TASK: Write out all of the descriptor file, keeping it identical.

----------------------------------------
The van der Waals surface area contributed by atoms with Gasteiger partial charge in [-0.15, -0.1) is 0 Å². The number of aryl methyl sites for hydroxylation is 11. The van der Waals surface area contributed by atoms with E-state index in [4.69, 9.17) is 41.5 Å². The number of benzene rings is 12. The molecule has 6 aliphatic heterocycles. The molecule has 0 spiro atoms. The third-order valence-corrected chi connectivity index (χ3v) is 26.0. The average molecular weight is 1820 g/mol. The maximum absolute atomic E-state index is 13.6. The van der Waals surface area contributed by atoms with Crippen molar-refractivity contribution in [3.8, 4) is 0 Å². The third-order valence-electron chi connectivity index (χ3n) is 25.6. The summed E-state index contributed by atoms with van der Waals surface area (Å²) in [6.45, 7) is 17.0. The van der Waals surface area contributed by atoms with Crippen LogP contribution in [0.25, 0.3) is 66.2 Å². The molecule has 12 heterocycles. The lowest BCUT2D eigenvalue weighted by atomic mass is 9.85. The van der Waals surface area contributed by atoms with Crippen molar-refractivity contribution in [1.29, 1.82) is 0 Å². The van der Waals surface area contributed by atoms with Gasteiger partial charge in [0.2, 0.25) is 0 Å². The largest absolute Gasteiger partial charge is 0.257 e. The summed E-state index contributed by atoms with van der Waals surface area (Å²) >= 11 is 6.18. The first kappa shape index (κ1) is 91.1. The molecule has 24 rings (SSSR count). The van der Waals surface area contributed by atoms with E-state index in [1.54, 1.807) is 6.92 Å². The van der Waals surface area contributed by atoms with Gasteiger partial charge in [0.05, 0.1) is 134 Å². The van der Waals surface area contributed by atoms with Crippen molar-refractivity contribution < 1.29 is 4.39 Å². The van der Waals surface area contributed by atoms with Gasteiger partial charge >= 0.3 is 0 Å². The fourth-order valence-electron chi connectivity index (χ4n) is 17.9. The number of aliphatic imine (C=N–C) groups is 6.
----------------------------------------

The van der Waals surface area contributed by atoms with Gasteiger partial charge in [-0.15, -0.1) is 0 Å². The number of aryl methyl sites for hydroxylation is 11. The van der Waals surface area contributed by atoms with E-state index in [4.69, 9.17) is 41.5 Å². The number of benzene rings is 12. The molecule has 6 aliphatic heterocycles. The molecule has 0 spiro atoms. The third-order valence-corrected chi connectivity index (χ3v) is 26.0. The average molecular weight is 1820 g/mol. The maximum absolute atomic E-state index is 13.6. The van der Waals surface area contributed by atoms with Crippen molar-refractivity contribution in [3.8, 4) is 0 Å². The third-order valence-electron chi connectivity index (χ3n) is 25.6. The summed E-state index contributed by atoms with van der Waals surface area (Å²) in [6.45, 7) is 17.0. The van der Waals surface area contributed by atoms with Crippen LogP contribution in [0.25, 0.3) is 66.2 Å². The molecule has 12 heterocycles. The lowest BCUT2D eigenvalue weighted by atomic mass is 9.85. The van der Waals surface area contributed by atoms with Crippen molar-refractivity contribution in [1.29, 1.82) is 0 Å². The van der Waals surface area contributed by atoms with Gasteiger partial charge in [0.2, 0.25) is 0 Å². The largest absolute Gasteiger partial charge is 0.257 e. The summed E-state index contributed by atoms with van der Waals surface area (Å²) >= 11 is 6.18. The first kappa shape index (κ1) is 91.1. The molecule has 24 rings (SSSR count). The van der Waals surface area contributed by atoms with E-state index in [1.54, 1.807) is 6.92 Å². The van der Waals surface area contributed by atoms with Gasteiger partial charge in [0.05, 0.1) is 134 Å². The van der Waals surface area contributed by atoms with Crippen molar-refractivity contribution < 1.29 is 4.39 Å². The van der Waals surface area contributed by atoms with Gasteiger partial charge >= 0.3 is 0 Å². The fourth-order valence-electron chi connectivity index (χ4n) is 17.9. The number of aliphatic imine (C=N–C) groups is 6.